Scump reveals who's behind the Huntsmen-Empire CDL rivalry - Dexerto
Call of Duty

Scump reveals who’s behind the Huntsmen-Empire CDL rivalry

Published: 24/Nov/2019 20:57 Updated: 24/Nov/2019 20:58

by Scott Robertson

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In a candid interview with NRG Esports, Chicago Huntsman Seth ‘Scump’ Abner talks at length about the rivalry between his team and the Dallas Empire, the beef between himself and former teammate Ian ‘Crimsix’ Porter, and how he handles drama in Call of Duty in general.

There’s no such thing as the calm before the storm in Call of Duty. The pre-season to the inaugural Call of Duty League year has been rife with drama, beef, and plenty of trash talk. A lot of the drama centers on the beef between former teammates Scump and Crimsix.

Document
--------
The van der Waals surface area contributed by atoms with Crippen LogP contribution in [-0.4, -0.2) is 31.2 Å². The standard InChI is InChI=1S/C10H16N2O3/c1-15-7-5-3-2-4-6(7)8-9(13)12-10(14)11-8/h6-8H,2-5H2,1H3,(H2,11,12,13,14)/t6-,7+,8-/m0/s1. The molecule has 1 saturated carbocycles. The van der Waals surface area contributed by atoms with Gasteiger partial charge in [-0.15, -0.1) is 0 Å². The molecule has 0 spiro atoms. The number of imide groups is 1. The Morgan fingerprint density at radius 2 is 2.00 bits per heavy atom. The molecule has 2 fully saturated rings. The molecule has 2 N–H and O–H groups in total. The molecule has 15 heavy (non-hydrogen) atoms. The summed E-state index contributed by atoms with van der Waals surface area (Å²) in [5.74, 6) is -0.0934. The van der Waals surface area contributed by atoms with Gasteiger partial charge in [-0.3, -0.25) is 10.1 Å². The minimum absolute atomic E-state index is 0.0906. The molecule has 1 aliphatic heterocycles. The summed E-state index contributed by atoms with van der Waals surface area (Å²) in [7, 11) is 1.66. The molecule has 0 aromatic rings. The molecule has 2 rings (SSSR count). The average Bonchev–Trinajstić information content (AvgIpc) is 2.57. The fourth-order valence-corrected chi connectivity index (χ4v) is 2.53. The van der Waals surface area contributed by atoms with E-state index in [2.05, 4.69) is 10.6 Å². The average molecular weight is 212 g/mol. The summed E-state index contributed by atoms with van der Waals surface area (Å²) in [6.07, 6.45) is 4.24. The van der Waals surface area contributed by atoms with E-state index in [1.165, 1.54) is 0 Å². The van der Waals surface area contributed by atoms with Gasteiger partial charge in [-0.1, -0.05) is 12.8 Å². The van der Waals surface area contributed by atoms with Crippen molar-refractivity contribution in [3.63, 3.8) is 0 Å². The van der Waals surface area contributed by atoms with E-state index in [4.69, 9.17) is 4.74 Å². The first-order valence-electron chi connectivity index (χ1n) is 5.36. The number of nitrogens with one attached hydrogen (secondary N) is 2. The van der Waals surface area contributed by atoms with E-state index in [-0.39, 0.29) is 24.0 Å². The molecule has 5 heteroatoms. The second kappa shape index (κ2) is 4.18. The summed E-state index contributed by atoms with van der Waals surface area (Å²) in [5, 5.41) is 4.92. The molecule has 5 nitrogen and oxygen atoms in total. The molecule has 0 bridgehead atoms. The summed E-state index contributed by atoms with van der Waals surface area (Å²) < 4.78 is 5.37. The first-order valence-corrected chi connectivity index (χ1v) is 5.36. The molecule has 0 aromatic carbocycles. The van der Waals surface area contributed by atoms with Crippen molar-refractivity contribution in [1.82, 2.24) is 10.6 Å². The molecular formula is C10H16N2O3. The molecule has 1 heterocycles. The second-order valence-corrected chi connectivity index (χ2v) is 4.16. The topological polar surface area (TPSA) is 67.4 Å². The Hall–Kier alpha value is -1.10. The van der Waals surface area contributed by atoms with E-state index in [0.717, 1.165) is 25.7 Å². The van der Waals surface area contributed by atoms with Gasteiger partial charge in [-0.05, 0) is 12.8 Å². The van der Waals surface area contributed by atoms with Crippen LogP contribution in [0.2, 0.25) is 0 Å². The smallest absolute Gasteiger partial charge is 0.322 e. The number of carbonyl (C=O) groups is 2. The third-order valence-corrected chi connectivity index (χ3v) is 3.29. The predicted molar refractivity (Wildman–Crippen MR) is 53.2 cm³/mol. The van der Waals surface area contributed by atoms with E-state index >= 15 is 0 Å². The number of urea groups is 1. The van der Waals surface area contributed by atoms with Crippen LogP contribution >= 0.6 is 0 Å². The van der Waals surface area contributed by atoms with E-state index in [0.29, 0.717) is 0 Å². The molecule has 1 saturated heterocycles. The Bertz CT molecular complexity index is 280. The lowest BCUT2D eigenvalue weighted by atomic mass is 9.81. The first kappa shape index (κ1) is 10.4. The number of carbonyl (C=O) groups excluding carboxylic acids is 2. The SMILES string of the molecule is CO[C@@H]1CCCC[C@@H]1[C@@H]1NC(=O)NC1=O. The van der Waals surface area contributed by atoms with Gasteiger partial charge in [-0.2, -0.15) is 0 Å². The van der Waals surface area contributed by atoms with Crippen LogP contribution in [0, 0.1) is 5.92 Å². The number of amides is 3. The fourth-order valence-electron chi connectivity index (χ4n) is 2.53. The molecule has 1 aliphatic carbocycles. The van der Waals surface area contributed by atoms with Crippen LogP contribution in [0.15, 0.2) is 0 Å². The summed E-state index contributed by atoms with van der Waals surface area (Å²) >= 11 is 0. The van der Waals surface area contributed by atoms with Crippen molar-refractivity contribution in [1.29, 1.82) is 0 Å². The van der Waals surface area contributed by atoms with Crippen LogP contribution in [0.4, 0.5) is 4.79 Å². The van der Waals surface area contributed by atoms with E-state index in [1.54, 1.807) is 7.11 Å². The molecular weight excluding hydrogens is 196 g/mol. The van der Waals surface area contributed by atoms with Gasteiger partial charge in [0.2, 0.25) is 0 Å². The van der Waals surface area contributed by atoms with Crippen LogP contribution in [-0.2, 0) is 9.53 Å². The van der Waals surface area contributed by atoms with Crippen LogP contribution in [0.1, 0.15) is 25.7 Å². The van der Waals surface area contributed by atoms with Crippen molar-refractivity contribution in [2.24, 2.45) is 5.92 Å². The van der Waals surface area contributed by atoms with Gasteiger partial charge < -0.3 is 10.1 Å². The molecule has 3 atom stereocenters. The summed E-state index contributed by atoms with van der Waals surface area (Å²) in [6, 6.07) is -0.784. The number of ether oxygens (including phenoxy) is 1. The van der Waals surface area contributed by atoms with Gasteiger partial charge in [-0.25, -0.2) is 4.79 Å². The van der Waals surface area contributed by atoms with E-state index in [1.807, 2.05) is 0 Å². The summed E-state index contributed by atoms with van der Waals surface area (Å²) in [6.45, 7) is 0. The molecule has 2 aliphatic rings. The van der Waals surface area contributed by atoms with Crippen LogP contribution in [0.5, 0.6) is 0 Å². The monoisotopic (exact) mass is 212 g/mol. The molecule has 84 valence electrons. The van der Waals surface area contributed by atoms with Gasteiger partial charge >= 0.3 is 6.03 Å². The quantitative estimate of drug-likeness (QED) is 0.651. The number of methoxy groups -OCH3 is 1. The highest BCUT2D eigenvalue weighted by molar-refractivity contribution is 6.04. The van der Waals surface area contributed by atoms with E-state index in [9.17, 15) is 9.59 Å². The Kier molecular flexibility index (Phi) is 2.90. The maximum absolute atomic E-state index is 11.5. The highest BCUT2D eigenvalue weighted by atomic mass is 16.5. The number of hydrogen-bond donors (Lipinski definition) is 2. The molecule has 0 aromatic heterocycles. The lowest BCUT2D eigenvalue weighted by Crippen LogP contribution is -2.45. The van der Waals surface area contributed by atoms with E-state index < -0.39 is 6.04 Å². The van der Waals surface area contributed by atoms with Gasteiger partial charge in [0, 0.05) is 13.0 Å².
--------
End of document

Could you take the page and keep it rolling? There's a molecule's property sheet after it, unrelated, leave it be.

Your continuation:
The former squadmates won a lot of championships together on OpTic Gaming, but Scump insists that Crimsix didn’t contribute nearly as much as his other teammates.

“We won so many tournaments together. Me and Matthew [FormaL] were the best, statistically. Damon [Karma] was the “dirty worker.” We won him [Crim] so much money and so many tournaments.”

Activision - Call of DutyFormaL and Scump during their championship OpTic days

Scump does say that Crim “did his part” during that title reign, but holds on to the belief that “we [him and FormaL] were the ones really frying people.”

The Chicago star said that he understands why the beef exists in the first place, comparing it to “a bad breakup,” but says that the rivalry between the two teams has been boosted from the top.